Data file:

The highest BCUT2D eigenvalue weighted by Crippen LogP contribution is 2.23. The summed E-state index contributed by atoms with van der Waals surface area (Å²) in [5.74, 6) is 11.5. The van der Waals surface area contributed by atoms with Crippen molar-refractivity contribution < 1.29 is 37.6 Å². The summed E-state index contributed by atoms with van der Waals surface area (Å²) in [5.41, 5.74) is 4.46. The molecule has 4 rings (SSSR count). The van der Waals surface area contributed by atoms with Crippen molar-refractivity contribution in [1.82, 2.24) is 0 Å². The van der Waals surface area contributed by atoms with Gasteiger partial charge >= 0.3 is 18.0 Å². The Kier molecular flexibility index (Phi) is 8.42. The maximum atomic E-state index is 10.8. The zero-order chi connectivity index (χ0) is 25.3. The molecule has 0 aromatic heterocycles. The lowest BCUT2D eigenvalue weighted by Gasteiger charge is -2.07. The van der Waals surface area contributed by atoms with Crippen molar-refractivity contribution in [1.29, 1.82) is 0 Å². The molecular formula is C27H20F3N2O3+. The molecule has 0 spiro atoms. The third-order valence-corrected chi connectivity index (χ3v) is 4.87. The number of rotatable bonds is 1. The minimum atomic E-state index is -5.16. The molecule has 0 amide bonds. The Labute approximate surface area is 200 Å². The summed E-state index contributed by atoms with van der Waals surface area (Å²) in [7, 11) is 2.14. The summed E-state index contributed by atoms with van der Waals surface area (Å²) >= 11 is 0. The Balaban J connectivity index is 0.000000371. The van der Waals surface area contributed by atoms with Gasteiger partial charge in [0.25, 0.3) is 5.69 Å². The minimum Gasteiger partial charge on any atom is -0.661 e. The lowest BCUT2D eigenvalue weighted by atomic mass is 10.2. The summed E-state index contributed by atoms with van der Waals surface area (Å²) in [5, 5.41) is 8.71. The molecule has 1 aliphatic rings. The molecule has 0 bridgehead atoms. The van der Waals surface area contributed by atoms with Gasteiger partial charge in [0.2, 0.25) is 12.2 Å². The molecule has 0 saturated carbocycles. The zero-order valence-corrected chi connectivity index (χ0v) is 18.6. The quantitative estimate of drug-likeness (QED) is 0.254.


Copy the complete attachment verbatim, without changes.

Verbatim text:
The highest BCUT2D eigenvalue weighted by Crippen LogP contribution is 2.23. The summed E-state index contributed by atoms with van der Waals surface area (Å²) in [5.74, 6) is 11.5. The van der Waals surface area contributed by atoms with Crippen molar-refractivity contribution < 1.29 is 37.6 Å². The summed E-state index contributed by atoms with van der Waals surface area (Å²) in [5.41, 5.74) is 4.46. The molecule has 4 rings (SSSR count). The van der Waals surface area contributed by atoms with Crippen molar-refractivity contribution in [1.82, 2.24) is 0 Å². The van der Waals surface area contributed by atoms with Gasteiger partial charge >= 0.3 is 18.0 Å². The Kier molecular flexibility index (Phi) is 8.42. The maximum atomic E-state index is 10.8. The zero-order chi connectivity index (χ0) is 25.3. The molecule has 0 aromatic heterocycles. The lowest BCUT2D eigenvalue weighted by Gasteiger charge is -2.07. The van der Waals surface area contributed by atoms with Crippen molar-refractivity contribution in [1.29, 1.82) is 0 Å². The molecular formula is C27H20F3N2O3+. The molecule has 0 spiro atoms. The third-order valence-corrected chi connectivity index (χ3v) is 4.87. The number of rotatable bonds is 1. The minimum atomic E-state index is -5.16. The molecule has 0 amide bonds. The Labute approximate surface area is 200 Å². The summed E-state index contributed by atoms with van der Waals surface area (Å²) in [7, 11) is 2.14. The summed E-state index contributed by atoms with van der Waals surface area (Å²) >= 11 is 0. The Balaban J connectivity index is 0.000000371. The van der Waals surface area contributed by atoms with Gasteiger partial charge in [0.25, 0.3) is 5.69 Å². The minimum Gasteiger partial charge on any atom is -0.661 e. The lowest BCUT2D eigenvalue weighted by atomic mass is 10.2. The summed E-state index contributed by atoms with van der Waals surface area (Å²) in [5, 5.41) is 8.71. The molecule has 1 aliphatic rings. The molecule has 0 bridgehead atoms. The van der Waals surface area contributed by atoms with Gasteiger partial charge in [0.2, 0.25) is 12.2 Å². The molecule has 0 saturated carbocycles. The zero-order valence-corrected chi connectivity index (χ0v) is 18.6. The quantitative estimate of drug-likeness (QED) is 0.254.